Willy Messerschmitt

Born: 26 June 1898, Frankfurt, Germany
Died: 15 September 1978.

Education: Technische Hochschule of Munich.

Willy Messerschmitt was a German designer and manufacturer of aircraft.

The distinguished forebears of Willy Messerschmitt included artists, scientists and poets. His branch of the family were wine merchants in Bamberg.

His interest in engineering was evident at an early age. As a teenager, Messerschmitt built flying models and later, he built hang gliders. He met the architect, Friedrich Harth, who had already successfully designed and flown gliders. This convinced Willy Messerschmitt to pursue a career in aeronautics.
The Bf 109E-3, which entered production in late 1939, was the standard Luftwaffe at the time of the "Battle of Britain", and was built in greater numbers than any other E-model. (source)
Messerschmitt enrolled in the German Military, received a medical discharge in 1917, and went to Munich to study aviation and engineering. In 1926, joined the Bayerische Flugzeugwerke as its chief designer and engineer.

Later, with financial assistance from his elder brother, he set up his own aircraft manufacturing business. His success in designing sporting aircraft soon made his name familiar in aeronautical circles.

When the Nazi party seized power in 1933, he designed the Bf 109. In 1938 the company became the Messerschmitt-Aitken-Gesellschaft, producing military aircraft. His Me109 set a world speed record at 481mph (1939).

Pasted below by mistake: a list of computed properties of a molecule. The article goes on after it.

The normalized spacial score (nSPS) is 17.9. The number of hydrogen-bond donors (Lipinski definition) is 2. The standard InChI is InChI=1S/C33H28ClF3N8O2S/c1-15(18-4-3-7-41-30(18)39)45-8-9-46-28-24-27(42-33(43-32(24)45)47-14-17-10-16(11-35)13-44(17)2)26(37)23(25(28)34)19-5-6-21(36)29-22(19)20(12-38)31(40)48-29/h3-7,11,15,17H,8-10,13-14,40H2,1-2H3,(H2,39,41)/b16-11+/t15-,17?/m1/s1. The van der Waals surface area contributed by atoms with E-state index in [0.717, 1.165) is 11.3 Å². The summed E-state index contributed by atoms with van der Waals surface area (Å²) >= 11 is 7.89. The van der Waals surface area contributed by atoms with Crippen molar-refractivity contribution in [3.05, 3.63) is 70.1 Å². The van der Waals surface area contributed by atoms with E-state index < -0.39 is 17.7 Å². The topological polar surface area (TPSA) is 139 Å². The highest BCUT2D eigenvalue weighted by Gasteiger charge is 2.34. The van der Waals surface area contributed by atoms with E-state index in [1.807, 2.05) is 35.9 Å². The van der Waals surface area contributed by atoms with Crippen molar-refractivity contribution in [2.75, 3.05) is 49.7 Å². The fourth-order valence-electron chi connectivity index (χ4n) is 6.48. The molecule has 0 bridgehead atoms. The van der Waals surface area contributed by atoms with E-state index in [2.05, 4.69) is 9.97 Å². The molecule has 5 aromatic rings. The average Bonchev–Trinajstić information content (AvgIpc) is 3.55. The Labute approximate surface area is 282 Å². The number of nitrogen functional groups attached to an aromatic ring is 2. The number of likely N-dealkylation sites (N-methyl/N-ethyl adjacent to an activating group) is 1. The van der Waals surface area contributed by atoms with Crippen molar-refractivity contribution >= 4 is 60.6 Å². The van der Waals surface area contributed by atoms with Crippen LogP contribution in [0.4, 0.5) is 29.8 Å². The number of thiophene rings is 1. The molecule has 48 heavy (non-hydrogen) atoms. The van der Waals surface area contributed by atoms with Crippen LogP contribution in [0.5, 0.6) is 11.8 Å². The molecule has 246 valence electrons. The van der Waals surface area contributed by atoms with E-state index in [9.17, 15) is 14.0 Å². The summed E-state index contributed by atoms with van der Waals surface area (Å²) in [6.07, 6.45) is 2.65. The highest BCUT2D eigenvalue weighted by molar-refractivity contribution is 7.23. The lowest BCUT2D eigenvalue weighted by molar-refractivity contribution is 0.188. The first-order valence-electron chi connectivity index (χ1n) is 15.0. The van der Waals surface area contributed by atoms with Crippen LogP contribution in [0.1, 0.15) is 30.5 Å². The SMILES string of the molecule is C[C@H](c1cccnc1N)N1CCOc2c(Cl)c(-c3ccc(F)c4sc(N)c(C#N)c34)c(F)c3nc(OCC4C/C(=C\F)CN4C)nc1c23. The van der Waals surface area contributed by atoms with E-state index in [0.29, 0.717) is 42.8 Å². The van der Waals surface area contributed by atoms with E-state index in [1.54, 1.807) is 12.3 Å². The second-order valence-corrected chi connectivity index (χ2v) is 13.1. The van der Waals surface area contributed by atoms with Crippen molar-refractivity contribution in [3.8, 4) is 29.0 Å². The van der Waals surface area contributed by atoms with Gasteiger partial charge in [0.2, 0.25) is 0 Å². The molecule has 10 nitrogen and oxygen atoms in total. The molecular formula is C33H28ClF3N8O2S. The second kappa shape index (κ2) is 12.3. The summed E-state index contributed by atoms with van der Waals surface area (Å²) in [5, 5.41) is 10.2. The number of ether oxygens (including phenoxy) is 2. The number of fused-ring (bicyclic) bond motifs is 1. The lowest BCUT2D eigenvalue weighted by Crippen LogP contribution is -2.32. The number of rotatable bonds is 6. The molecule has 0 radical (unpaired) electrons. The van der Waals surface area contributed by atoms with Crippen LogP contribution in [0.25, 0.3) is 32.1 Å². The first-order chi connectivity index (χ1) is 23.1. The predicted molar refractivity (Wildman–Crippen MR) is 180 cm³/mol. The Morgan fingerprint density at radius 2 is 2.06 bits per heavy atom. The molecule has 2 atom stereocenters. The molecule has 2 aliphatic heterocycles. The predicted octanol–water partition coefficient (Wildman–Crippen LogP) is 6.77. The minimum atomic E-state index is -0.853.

This legendary Messerschmitt Bf. 109, the Luftwaffe's foremost fighter, remained in production throughout the Second World War with more than 33,000 aircraft made. Other designs included the Me 323, a 6-engined transport capable of
carrying 18 tons and the Me 410, a fighter-bomber. In 1944, Messerschmitt's company also produced the Me 262, the world's first jet fighter flown in combat, and the Me 163 Komet.
Fritz Wendel (left), after piloting the Me262's maiden flight, debriefing with Willy Messerschmitt. (source)

By the end of  World War II, Germany had lost the war, his factories were devastated, and Messerschmitt was arrested in 1945. Subsequently, he was tried in a Nazification court in 1948, found to be a "reluctant beneficiary" of the regime and was forbidden to design aircraft.

Messerschmit rebuilt his company as a manufacturer of pre-fabricated houses, sewing machines and motor scooters. He was later employed to design jet aircraft for the Spanish and Egyptian governments.

By 1958, Messerschmitt had returned to his life long love of making aircraft, with NATO contracts for co-production of aircraft.

Between 1968 and 1969, as a result of mergers, the conglomerate Messerschmitt-Bolkow-Blohm GmbH was built. This company manufactured aircraft, missiles, spacecraft, railroad vehicles and highway vehicles, and for the rest of his career, Messerschmitt was honorary chairman.

He died on 15 September 1978, leaving his personal fortune to be used for the restoration of cultural monuments in Europe.